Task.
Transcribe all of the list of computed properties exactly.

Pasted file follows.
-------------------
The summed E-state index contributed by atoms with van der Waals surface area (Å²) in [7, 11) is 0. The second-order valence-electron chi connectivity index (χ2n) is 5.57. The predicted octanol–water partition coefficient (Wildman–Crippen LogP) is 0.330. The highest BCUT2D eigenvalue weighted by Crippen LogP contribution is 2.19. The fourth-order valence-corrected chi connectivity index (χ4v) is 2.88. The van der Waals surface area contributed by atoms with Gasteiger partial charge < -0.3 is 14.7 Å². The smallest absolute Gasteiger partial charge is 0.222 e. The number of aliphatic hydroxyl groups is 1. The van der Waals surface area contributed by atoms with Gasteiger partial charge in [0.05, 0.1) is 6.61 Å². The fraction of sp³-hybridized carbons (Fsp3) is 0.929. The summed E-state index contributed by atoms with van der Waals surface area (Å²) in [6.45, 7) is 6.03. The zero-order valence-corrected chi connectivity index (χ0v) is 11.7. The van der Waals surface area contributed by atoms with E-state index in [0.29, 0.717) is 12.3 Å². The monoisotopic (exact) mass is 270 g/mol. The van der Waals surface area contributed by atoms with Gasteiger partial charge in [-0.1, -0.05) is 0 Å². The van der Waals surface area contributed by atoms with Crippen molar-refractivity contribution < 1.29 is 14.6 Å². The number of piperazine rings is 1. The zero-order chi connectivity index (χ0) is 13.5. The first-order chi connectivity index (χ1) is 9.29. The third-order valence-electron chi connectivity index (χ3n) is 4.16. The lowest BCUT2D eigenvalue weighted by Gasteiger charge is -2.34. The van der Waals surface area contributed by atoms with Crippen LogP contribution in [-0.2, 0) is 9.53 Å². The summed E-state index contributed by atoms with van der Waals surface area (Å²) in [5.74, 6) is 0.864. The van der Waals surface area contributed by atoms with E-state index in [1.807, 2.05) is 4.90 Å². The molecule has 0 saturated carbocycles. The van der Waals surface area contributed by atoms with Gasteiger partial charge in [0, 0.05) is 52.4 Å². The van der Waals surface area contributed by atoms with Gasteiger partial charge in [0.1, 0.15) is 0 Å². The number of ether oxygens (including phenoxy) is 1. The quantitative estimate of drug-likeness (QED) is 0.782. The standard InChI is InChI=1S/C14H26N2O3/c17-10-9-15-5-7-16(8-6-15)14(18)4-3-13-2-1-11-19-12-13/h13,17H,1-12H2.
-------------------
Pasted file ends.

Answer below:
The summed E-state index contributed by atoms with van der Waals surface area (Å²) in [7, 11) is 0. The second-order valence-electron chi connectivity index (χ2n) is 5.57. The predicted octanol–water partition coefficient (Wildman–Crippen LogP) is 0.330. The highest BCUT2D eigenvalue weighted by Crippen LogP contribution is 2.19. The fourth-order valence-corrected chi connectivity index (χ4v) is 2.88. The van der Waals surface area contributed by atoms with Gasteiger partial charge < -0.3 is 14.7 Å². The smallest absolute Gasteiger partial charge is 0.222 e. The number of aliphatic hydroxyl groups is 1. The van der Waals surface area contributed by atoms with Gasteiger partial charge in [0.05, 0.1) is 6.61 Å². The fraction of sp³-hybridized carbons (Fsp3) is 0.929. The summed E-state index contributed by atoms with van der Waals surface area (Å²) in [6.45, 7) is 6.03. The zero-order valence-corrected chi connectivity index (χ0v) is 11.7. The van der Waals surface area contributed by atoms with E-state index in [0.29, 0.717) is 12.3 Å². The monoisotopic (exact) mass is 270 g/mol. The van der Waals surface area contributed by atoms with Gasteiger partial charge in [-0.1, -0.05) is 0 Å². The van der Waals surface area contributed by atoms with Crippen molar-refractivity contribution < 1.29 is 14.6 Å². The number of piperazine rings is 1. The zero-order chi connectivity index (χ0) is 13.5. The first-order chi connectivity index (χ1) is 9.29. The third-order valence-electron chi connectivity index (χ3n) is 4.16. The lowest BCUT2D eigenvalue weighted by Gasteiger charge is -2.34. The van der Waals surface area contributed by atoms with Crippen LogP contribution in [-0.2, 0) is 9.53 Å². The summed E-state index contributed by atoms with van der Waals surface area (Å²) in [5.74, 6) is 0.864. The van der Waals surface area contributed by atoms with E-state index in [1.807, 2.05) is 4.90 Å². The molecule has 0 saturated carbocycles. The van der Waals surface area contributed by atoms with Gasteiger partial charge in [0, 0.05) is 52.4 Å². The van der Waals surface area contributed by atoms with Gasteiger partial charge in [0.1, 0.15) is 0 Å². The number of ether oxygens (including phenoxy) is 1. The quantitative estimate of drug-likeness (QED) is 0.782. The standard InChI is InChI=1S/C14H26N2O3/c17-10-9-15-5-7-16(8-6-15)14(18)4-3-13-2-1-11-19-12-13/h13,17H,1-12H2.